My hosting solution provides unlimited diskspace. It used to be limited but large (like 600 GB or something) but even that has been lifted. However, there was one problem. The number of inodes is supposed to be no more than 250K. That’s an awful lot if you think about it since each file and directory consume an inode (I think). I host several domains with my hosting plan that also supports unlimited domains. One of my domains happened to require lots and lots of files. It was actually because I was pre-generating static html pages rather than generating them on the fly ondemand. My hosting provider is a decent one. I once accidentally ended up having a cgi script that went into infinite loop and I just got a phone call and an email that the script has been terminated. I fixed the issue and after filing a ticket they made the script executable again. For the inode limit, as such the limit of 250K is not a hard limit. It’s ok to exceed (and I did end up at 255K+) but apparently the backup process will not pickup all the files.
I had been serving the pre-generated static html files using a cgi script. So, I got rid of the inode problem by bundling all files in each folder into a separate tar.gz (compressed archive) file and then at runtime extract the required file. This reduced the inodes significantly. Ofcourse, this increases the runtime overhead as the file has to be extracted, but even though I have so many files, the traffic to the site is very little and so this extra overhead isn’t such an issue.
Besides using a compressed archive and a regular file system I would like to know if there are any other efficient alternatives for storing and accessing large chunks of text.
I used to have a pagerank of 5 for this blog. After more than 2yrs and several software related posts, I got to the 5 pagerank and about 250 page views a day level. Then, during the last pagerank update, I went down from 5 to 4. Which I didn’t bother, as you know it fluctuates, like the stock market. And I know the stock market has fluctuated a lot more recently, mostly going down. But that can’t be the reason for my blog to lose the pagerank. Isn’t it? I mean, like not even a 0! So, what happened to my pagerank bar Google dude?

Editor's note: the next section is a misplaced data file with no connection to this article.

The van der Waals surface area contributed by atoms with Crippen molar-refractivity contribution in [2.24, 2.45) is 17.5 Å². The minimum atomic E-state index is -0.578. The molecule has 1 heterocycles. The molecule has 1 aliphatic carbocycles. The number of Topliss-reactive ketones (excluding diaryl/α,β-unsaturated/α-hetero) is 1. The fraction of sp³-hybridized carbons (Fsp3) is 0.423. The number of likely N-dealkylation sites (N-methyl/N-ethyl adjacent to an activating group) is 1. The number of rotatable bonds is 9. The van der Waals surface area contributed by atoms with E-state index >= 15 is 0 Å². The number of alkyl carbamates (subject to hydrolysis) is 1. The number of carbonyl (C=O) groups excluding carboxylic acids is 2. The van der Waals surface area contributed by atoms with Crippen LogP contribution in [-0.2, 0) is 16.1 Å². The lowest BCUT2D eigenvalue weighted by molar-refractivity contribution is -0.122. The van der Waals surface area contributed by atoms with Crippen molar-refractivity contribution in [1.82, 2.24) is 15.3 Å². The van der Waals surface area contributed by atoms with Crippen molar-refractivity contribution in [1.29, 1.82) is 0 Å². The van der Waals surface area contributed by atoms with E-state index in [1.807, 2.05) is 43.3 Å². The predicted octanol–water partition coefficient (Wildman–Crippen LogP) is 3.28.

Recently I have developed a website that had user generated data growing steadily. The database used is sqlite3. Before putting it up on the internet, I made sure to verify that all the pages are performing reasonably well (sub-second response times). Then, as time passed, one of the pages started slowing down. And with each passing day, it was getting bad. Then, after searching the web for some performance tips for SQLite, I noticed that the order of the tables matter! Yeah, coming from a Oracle CBO (Cost Based Optimizer) background, I wasn’t expecting that I had to do that, but apparently yes, the order matters. So, after changing the order, the reports are now back to sub-second response time. What’s better is, given that my reports have a time interval, no matter how much the underlying tables grow, the report is likely to take relatively constant time.
So, make sure that in the from clause, first place the table or sub-query that is very selective and then the rest of the tables. The rest of the tables are typically used to resolve a few foreign key references of the main table and usually not selective. For example, if userid is a foreign key and you need to get the username but the report is not selective by users, then it’s better to place the users table after the transaction table that gets filtered by the time interval or other parameters.